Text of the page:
Study Guide: Psalm 38

Psalm 38 is a lament Psalm but one that is filled with complaints.  However, it is not only filled with complaints, but it is also a Psalm that poses a couple of significant theological questions.   Further, it provides a great ‘whole personed account’ of suffering.

The Flyover

  1. The Psalmist directly addresses the Lord 7 times in this Psalm.  The Psalm begins and ends with a  short two-verse direct address to the Lord.  In verse 1, the word is ‘Lord.’  In verses 21 & 22 the Psalmist uses the word ‘Lord’ as a stand alone address once, ‘my Lord’ once, ‘my Savior’ once, and ‘my God’ once.    He addresses the “Lord” in verse 7.   There is another address to the ‘Lord’in vs. 15: “Lord, I wait for you; you will answer, Lord my God.”
  2. 17/ 22 verses are complaints
  3. While considered a Psalm of Lament, the Psalm is filled with complaints which touch upon his whole being:
    1. Spiritual Health: His primary relationship, i.e. his relation to God, is strained.   He attributes that straining to two interrelated causes. 

      The Psalmist attributes his suffering to God’s wrath, which he readily admits is a result of his own sin.  “Your arrows have pierced me, and your hand has come down on me.” (2)

      These causes (wrath/sin) are individually identified but also inextricably related by use of a chiastic structure.  The chiastic structure functions as a bridge that links the wrath of God to his suffering due to his sin.  Verses 1-3a speak of the wrath of God and then, beginning with 3b, -4, he speaks of his sin (vs. 3)

      (A) Because of your wrath, (B) there is no health in my body
      (B’) there is no soundness in my bones (A’) because of my sin. 

    1. Moral Anguish:  There are several references to his sin, some of which he links to his suffering (and by implication to the wrath of God)  “there is no soundness in my bones because of my sin. My guilt has overwhelmed me” (vs. 4), “My wounds fester and are loathsome because of my sinful folly (5) “I confess my iniquity; I am troubled by my sin” (vs. 18)
    2. General Health: “there is no health in my body; there is no soundness in my bones” (3), “I am bowed down and brought very low, all day long ago about mourning,” (6) “I am feeble and utterly crushed, I groan in anguish of heart (8), “All my longings lie open before you, Lord; my sighing is not hidden from you.
    3. Physical Health: Many of his complaints are of a physical nature: ‘my wounds fester and are loathsome’ (5), “my back is filled with searing pain,” “my heart pounds, my strength fails me; even the light has gone from my eyes” (10), ,”I am about to fall, my pain is ever with me” (17)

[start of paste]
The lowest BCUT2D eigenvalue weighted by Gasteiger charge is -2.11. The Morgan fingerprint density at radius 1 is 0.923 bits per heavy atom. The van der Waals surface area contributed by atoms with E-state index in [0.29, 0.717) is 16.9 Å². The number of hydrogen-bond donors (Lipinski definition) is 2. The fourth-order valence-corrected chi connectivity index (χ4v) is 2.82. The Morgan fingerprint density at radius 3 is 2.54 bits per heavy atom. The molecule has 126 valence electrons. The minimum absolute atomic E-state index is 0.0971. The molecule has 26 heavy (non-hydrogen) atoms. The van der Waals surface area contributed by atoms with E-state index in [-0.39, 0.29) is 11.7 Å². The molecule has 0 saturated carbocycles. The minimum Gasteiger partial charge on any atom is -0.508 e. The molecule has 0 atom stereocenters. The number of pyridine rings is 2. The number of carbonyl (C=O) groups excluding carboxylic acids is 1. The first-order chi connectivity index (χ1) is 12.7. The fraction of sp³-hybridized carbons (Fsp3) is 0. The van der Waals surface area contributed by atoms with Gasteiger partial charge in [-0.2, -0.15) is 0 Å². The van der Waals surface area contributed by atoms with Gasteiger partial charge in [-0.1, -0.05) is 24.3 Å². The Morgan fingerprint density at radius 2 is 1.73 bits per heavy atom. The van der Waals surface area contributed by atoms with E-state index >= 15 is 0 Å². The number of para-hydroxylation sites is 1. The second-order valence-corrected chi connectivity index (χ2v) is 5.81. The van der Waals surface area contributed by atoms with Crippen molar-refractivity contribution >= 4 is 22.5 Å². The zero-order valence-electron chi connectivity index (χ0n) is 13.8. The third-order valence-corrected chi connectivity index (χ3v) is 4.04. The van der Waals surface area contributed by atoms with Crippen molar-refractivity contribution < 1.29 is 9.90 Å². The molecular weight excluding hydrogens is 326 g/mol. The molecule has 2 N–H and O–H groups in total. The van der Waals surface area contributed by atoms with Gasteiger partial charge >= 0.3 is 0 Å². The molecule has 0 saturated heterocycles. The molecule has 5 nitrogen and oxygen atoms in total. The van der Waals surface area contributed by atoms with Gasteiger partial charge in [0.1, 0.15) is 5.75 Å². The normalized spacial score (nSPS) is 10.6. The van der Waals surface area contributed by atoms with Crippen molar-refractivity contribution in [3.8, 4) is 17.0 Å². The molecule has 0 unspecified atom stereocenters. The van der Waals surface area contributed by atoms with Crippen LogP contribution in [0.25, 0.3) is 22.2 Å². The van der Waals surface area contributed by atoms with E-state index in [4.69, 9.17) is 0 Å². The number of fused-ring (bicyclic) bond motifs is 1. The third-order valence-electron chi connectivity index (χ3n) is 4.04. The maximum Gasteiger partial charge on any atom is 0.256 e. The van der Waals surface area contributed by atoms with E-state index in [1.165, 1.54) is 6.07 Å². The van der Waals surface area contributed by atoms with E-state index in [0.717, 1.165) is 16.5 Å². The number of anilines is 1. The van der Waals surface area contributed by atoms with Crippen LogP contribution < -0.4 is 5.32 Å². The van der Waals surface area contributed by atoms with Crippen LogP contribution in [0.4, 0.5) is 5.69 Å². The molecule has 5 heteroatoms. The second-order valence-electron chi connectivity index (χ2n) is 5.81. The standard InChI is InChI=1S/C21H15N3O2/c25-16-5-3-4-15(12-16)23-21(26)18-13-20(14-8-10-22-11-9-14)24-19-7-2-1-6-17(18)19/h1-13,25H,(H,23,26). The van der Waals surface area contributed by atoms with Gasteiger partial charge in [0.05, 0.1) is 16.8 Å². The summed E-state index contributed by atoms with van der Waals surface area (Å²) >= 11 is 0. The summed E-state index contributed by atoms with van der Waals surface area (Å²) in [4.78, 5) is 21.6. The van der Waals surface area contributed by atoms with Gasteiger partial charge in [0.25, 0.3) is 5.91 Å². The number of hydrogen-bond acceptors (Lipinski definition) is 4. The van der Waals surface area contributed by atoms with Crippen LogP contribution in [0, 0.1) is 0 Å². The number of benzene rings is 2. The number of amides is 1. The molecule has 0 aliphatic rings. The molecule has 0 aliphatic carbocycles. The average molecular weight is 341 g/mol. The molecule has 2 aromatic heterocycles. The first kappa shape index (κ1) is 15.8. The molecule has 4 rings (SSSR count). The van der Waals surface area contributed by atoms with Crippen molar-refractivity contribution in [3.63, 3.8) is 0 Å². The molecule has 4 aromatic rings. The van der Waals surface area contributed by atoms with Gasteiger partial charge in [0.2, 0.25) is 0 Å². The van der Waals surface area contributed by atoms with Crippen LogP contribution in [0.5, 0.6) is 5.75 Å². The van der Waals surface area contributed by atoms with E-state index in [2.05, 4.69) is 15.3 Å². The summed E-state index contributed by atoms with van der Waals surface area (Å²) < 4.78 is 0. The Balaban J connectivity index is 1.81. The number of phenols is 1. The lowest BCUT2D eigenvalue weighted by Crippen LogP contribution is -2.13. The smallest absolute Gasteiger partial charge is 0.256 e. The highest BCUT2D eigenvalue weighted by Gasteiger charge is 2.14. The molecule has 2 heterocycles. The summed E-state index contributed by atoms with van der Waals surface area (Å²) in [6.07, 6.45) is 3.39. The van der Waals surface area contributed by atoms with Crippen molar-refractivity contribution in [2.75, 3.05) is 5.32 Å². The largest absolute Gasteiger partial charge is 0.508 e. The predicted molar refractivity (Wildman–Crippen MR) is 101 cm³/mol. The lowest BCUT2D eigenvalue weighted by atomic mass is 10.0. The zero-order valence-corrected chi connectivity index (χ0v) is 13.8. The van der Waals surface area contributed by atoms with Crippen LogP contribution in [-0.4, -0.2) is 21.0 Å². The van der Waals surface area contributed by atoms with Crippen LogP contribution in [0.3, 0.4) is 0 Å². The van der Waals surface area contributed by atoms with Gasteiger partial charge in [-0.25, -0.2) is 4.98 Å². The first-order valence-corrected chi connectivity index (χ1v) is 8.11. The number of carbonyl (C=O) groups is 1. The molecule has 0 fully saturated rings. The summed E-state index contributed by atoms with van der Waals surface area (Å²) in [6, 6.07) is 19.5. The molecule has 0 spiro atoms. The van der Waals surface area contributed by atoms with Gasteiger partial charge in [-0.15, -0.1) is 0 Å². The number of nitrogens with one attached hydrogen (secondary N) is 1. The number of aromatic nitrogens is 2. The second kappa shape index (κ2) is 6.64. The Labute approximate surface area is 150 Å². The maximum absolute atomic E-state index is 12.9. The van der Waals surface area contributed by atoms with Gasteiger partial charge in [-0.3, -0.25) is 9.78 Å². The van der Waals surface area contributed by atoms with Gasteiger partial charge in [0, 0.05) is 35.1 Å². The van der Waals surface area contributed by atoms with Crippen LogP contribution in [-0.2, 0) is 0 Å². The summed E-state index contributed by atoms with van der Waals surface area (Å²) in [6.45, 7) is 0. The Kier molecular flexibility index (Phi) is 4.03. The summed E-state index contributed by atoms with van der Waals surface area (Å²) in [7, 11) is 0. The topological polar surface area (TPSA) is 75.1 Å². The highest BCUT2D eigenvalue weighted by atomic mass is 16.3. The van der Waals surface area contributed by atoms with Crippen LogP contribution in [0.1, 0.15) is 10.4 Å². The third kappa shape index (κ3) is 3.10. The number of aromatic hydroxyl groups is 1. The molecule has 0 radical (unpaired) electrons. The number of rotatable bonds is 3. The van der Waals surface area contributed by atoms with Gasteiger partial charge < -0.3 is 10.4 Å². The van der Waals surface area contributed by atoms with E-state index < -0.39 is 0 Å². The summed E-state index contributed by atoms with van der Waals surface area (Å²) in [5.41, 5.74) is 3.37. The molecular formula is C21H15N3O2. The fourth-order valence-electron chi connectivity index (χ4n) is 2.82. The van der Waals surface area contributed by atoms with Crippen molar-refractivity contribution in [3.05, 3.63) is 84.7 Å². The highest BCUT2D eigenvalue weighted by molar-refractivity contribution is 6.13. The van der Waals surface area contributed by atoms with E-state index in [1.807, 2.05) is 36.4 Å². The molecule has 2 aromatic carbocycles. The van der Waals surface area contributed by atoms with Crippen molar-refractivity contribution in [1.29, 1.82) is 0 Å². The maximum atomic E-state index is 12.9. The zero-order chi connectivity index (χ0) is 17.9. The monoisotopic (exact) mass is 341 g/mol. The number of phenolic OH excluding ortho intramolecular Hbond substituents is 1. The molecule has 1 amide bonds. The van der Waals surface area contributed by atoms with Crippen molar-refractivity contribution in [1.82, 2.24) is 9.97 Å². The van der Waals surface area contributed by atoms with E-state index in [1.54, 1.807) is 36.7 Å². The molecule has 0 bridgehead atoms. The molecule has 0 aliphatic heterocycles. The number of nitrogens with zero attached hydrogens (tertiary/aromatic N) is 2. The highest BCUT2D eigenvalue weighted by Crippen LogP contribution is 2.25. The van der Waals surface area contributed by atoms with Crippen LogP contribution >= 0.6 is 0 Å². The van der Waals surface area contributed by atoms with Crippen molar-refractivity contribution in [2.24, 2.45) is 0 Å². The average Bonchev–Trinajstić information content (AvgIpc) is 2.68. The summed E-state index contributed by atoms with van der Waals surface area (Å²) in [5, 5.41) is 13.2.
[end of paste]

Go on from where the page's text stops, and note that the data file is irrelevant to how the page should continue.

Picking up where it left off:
4. Emotional Health:  Because of his anguish, he expresses himself in emotional terms: “I am…brought very low; all day long I go about mourning.” (6) “I groan in anguish of heart.” (8b)  “All my longings lie open before you, Lord; my sighing is not hidden from you.” (9)
    5. Relational Health:  The Psalmist also notes that his relations are marred in this experience.  He mentions two classes of relational brokenness:
      1. Close Relations:  “My friends and companions avoid me because of my wounds, my neighbors stay far away.” (11)
      2. Adversaries:  “Those who want to kill me set their traps, those who would harm talk of my ruin; all day long they scheme and lie.” (12)  “Many have become my enemies without cause; those who hate me without reason are numerous.  Those who repay my good with evil lodge accusations against me, though I seek only to do what is good.” (19-20)
  1. While the Psalm never directly identifies the sin that has brought on this far-reaching suffering, verses 13-14 offer a possible clue.  What does this clue, if it is a clue,  suggest about the identity of the one in such anguish before God, himself, his close relations, and his enemies?
    1. Psalm 135:15-18
    2. Psalm 115:1-8
    3. Psalm 44:9-20
    4. Jeremiah 10:14


1.  What does the writer assume as to the cause of his suffering?  What do you think about his claim?

2.  What theory of justice does the Psalmist seem to be following?

3.  While the writer never directly identifies the nature of his sin, he does seem to drop a hint or two.  Can you figure out what his sin might be?

4.  The Psalmist gives a whole-personed account of his suffering.  What areas of his life are touched by it?

5.  What role does the matter of justice play in this Psalm?  Who does he specify as treating him unjustly?   What part does stigma play in his suffering?

6.  What role does metaphor play in the description of his suffering? Which metaphors of suffering stand out for you?

7. Who is the “I” in this Psalm?